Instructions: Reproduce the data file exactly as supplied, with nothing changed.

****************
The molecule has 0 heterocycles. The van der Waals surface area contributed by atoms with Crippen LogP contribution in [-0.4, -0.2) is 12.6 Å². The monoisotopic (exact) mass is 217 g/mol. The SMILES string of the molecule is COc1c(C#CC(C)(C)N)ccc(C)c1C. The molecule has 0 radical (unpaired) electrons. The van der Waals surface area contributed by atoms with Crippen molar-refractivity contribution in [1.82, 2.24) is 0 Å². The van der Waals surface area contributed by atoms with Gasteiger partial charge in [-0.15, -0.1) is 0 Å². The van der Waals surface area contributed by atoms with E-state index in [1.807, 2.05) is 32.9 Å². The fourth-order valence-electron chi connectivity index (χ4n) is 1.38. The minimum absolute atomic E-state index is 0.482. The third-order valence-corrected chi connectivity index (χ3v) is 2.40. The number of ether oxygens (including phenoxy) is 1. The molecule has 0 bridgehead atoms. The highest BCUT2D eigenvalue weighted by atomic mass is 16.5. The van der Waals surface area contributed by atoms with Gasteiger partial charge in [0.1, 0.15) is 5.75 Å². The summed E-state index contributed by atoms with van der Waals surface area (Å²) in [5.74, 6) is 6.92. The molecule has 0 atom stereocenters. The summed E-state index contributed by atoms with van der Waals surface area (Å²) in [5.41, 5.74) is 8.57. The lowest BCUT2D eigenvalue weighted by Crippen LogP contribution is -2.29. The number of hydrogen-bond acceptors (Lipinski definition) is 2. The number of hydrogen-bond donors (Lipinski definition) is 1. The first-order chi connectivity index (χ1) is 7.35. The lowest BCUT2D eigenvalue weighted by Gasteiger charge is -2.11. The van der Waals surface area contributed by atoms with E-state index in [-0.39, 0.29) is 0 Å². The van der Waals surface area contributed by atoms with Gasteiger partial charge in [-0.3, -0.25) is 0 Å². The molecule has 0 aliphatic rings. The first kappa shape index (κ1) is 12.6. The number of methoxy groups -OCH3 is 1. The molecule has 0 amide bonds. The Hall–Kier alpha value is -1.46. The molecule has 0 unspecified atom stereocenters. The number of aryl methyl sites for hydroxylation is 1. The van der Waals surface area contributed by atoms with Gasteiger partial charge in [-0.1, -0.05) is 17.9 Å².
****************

The molecule has 0 heterocycles. The van der Waals surface area contributed by atoms with Crippen LogP contribution in [-0.4, -0.2) is 12.6 Å². The monoisotopic (exact) mass is 217 g/mol. The SMILES string of the molecule is COc1c(C#CC(C)(C)N)ccc(C)c1C. The molecule has 0 radical (unpaired) electrons. The van der Waals surface area contributed by atoms with Crippen molar-refractivity contribution in [1.82, 2.24) is 0 Å². The van der Waals surface area contributed by atoms with Gasteiger partial charge in [-0.15, -0.1) is 0 Å². The van der Waals surface area contributed by atoms with E-state index in [1.807, 2.05) is 32.9 Å². The fourth-order valence-electron chi connectivity index (χ4n) is 1.38. The minimum absolute atomic E-state index is 0.482. The third-order valence-corrected chi connectivity index (χ3v) is 2.40. The number of ether oxygens (including phenoxy) is 1. The molecule has 0 bridgehead atoms. The highest BCUT2D eigenvalue weighted by atomic mass is 16.5. The van der Waals surface area contributed by atoms with Gasteiger partial charge in [0.1, 0.15) is 5.75 Å². The summed E-state index contributed by atoms with van der Waals surface area (Å²) in [5.74, 6) is 6.92. The molecule has 0 atom stereocenters. The summed E-state index contributed by atoms with van der Waals surface area (Å²) in [5.41, 5.74) is 8.57. The lowest BCUT2D eigenvalue weighted by Crippen LogP contribution is -2.29. The number of hydrogen-bond acceptors (Lipinski definition) is 2. The number of hydrogen-bond donors (Lipinski definition) is 1. The first-order chi connectivity index (χ1) is 7.35. The lowest BCUT2D eigenvalue weighted by Gasteiger charge is -2.11. The van der Waals surface area contributed by atoms with E-state index in [-0.39, 0.29) is 0 Å². The van der Waals surface area contributed by atoms with Gasteiger partial charge in [-0.3, -0.25) is 0 Å². The molecule has 0 aliphatic rings. The first kappa shape index (κ1) is 12.6. The number of methoxy groups -OCH3 is 1. The molecule has 0 amide bonds. The Hall–Kier alpha value is -1.46. The molecule has 0 unspecified atom stereocenters. The number of aryl methyl sites for hydroxylation is 1. The van der Waals surface area contributed by atoms with Gasteiger partial charge in [-0.1, -0.05) is 17.9 Å².